By Katherine Hodge, Public Education Coordinator

Glass is one of those things that you probably interact with constantly without realizing it. Take a moment to look around. How many glass things do you see? For me, windows, my phone and laptop screen, the fluorescents on the ceiling, my watch, and though it took an embarrassingly long amount of time to realize, but my glasses too. We interact with many other things that are made of glass, like your car windshield, maybe a wine glass at dinner, or a jar of jam in the fridge.

Glass has a very long history, and many different types of glass have been invented and worked with through time.

The archaeology of glass begins in the Middle East. Thanks to active trade routes, archaeologists are not sure where exactly glass was first invented. Most experts believe that Mesopotamia was likely the origin point for glass production, but the method quickly spread to northern Syria and Egypt. It is thought that glass dates back to between 5000 and 6000 years ago in this area, but the Middle East was not the only area to develop the technology. Archaeologists have also uncovered evidence that glass was being produced in India around four thousand years ago.

Mesopotamian glass pendant over 3000 years old (Photo from Cornish Museum of Glass, accession number 63.1.26)

Ancient glass was not the clear and flawless product that our windows are made out of today. Some of the earliest glass objects were beads, and could be created in a variety of colors. There are not a great deal of these first glass products in the archaeological record, which is due to the rarity of the product and its fragility.

Most ancient glass was made with silica, which is commonly present in sand. Artisans would take the silica and combine it with other raw materials to lower its melting temperature since silica alone needs far too much heat to melt—approximately 1700 degrees Celsius. In addition to adding materials to lower the melting temperature, other materials were added to change the glass’s properties. Different materials could alter the color of the glass as well as its malleability, so the finished product could withstand being very thin or tolerate the weight of a larger thickness.

There is debate on where exactly glass was officially invented, but there are instruction manuals on how to produce glass that archaeologists have found in ancient Mesopotamia. These instructions were written in cuneiform on clay tablets around 3300 years ago and sent out to different parts of the ancient world. Glass also emerges in Ancient Egypt around the same time. Later, around 2000 years ago, glass making started in India. At first, archaeologists believed that the technology had emerged in India thanks to its trade ties with Mesopotamia. However, thanks to further excavation and study, most now believe that Indian cultures independently invented glass-making technology. Many sites have been excavated and show the deep knowledge these ancient artisans had at creating not only uniquely colored glass objects, but durable ones as well.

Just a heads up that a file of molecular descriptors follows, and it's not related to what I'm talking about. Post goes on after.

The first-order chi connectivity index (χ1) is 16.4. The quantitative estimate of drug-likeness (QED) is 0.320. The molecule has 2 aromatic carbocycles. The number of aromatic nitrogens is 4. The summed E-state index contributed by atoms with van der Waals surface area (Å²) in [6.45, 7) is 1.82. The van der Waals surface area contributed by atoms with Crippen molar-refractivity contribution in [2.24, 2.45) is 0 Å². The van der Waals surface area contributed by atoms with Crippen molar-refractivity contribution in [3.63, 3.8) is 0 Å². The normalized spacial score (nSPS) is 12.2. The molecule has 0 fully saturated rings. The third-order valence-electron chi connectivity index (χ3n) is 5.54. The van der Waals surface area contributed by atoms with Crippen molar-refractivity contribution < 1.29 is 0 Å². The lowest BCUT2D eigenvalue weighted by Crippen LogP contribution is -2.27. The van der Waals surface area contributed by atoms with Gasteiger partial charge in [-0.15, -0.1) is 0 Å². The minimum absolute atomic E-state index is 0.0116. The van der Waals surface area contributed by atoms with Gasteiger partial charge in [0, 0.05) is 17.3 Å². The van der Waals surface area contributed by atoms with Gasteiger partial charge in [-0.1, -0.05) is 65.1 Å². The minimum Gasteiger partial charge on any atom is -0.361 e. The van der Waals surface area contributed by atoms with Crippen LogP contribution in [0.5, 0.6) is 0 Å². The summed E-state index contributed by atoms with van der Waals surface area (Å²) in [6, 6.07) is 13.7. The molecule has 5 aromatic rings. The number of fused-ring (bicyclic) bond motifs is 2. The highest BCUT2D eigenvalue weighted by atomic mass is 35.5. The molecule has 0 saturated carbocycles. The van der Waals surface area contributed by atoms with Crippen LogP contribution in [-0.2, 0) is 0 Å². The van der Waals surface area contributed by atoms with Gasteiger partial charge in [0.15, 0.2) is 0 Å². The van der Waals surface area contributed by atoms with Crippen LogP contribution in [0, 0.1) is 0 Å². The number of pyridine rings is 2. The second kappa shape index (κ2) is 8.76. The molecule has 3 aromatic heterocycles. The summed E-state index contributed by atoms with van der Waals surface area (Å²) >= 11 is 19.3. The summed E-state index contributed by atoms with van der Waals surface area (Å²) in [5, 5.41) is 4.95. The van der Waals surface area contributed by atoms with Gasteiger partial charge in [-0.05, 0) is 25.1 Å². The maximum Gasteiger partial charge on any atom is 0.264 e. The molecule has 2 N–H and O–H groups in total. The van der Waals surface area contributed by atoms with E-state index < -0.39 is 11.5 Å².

Though glass is now commonplace and inexpensive, it used to be an extremely valuable commodity. This was for a few reasons. The first is how different glass looked from

Egyptian Core Formed Vase from around 3000 years ago (Photo from Cornish Museum of Glass, accession number 66.1.213)

other precious stones. This difference in appearance made it special and valuable. Another reason for the high cost was the amount of labor it took to create. You may be familiar with things like glass blowing at Colonial Williamsburg or Jamestown, where experienced artisans dip long rods into a furnace, pull out glass, and shape it into a fully-formed object in minutes. This is glass blowing, and it is completely different from how glass was manufactured in the ancient world. The first challenge was getting all the ingredients together. This required glassmakers to combine sand and another material to lower the melting temperature and place it in a furnace to melt. This process would form the glass into chunks, and it would be sent to an entirely different location to be artistically manipulated into beads or other beautiful objects. This type of glassmaking went on for many years until glassblowing was invented around two thousand years ago.